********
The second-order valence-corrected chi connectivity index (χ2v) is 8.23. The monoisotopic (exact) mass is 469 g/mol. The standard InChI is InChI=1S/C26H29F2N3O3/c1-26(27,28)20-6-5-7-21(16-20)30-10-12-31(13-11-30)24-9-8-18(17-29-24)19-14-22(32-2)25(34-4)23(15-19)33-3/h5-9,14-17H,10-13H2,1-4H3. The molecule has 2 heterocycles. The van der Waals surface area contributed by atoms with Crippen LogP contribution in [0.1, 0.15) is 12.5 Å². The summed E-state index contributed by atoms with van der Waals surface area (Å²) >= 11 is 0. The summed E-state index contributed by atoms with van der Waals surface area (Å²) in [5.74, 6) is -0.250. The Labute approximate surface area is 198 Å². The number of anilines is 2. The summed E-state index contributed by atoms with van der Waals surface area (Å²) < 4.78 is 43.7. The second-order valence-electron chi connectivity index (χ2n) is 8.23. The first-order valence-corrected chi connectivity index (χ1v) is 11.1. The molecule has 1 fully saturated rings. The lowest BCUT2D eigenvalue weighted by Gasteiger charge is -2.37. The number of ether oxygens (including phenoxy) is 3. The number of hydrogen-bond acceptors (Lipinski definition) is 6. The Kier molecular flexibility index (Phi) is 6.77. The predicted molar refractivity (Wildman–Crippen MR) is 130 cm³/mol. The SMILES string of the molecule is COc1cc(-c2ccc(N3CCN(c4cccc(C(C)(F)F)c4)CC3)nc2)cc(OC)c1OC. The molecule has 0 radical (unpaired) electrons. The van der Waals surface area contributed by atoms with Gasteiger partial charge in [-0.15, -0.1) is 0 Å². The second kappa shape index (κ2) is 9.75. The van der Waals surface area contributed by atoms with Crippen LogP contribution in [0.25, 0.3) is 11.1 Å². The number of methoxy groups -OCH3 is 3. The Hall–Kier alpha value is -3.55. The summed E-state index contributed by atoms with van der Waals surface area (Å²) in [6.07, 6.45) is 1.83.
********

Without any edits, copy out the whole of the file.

The second-order valence-corrected chi connectivity index (χ2v) is 8.23. The monoisotopic (exact) mass is 469 g/mol. The standard InChI is InChI=1S/C26H29F2N3O3/c1-26(27,28)20-6-5-7-21(16-20)30-10-12-31(13-11-30)24-9-8-18(17-29-24)19-14-22(32-2)25(34-4)23(15-19)33-3/h5-9,14-17H,10-13H2,1-4H3. The molecule has 2 heterocycles. The van der Waals surface area contributed by atoms with Crippen LogP contribution in [0.1, 0.15) is 12.5 Å². The summed E-state index contributed by atoms with van der Waals surface area (Å²) >= 11 is 0. The summed E-state index contributed by atoms with van der Waals surface area (Å²) in [5.74, 6) is -0.250. The Labute approximate surface area is 198 Å². The number of anilines is 2. The summed E-state index contributed by atoms with van der Waals surface area (Å²) < 4.78 is 43.7. The second-order valence-electron chi connectivity index (χ2n) is 8.23. The first-order valence-corrected chi connectivity index (χ1v) is 11.1. The molecule has 1 fully saturated rings. The lowest BCUT2D eigenvalue weighted by Gasteiger charge is -2.37. The number of ether oxygens (including phenoxy) is 3. The number of hydrogen-bond acceptors (Lipinski definition) is 6. The Kier molecular flexibility index (Phi) is 6.77. The predicted molar refractivity (Wildman–Crippen MR) is 130 cm³/mol. The SMILES string of the molecule is COc1cc(-c2ccc(N3CCN(c4cccc(C(C)(F)F)c4)CC3)nc2)cc(OC)c1OC. The molecule has 0 radical (unpaired) electrons. The van der Waals surface area contributed by atoms with Gasteiger partial charge in [-0.15, -0.1) is 0 Å². The second kappa shape index (κ2) is 9.75. The van der Waals surface area contributed by atoms with Crippen LogP contribution in [0.25, 0.3) is 11.1 Å². The number of methoxy groups -OCH3 is 3. The Hall–Kier alpha value is -3.55. The summed E-state index contributed by atoms with van der Waals surface area (Å²) in [6.07, 6.45) is 1.83.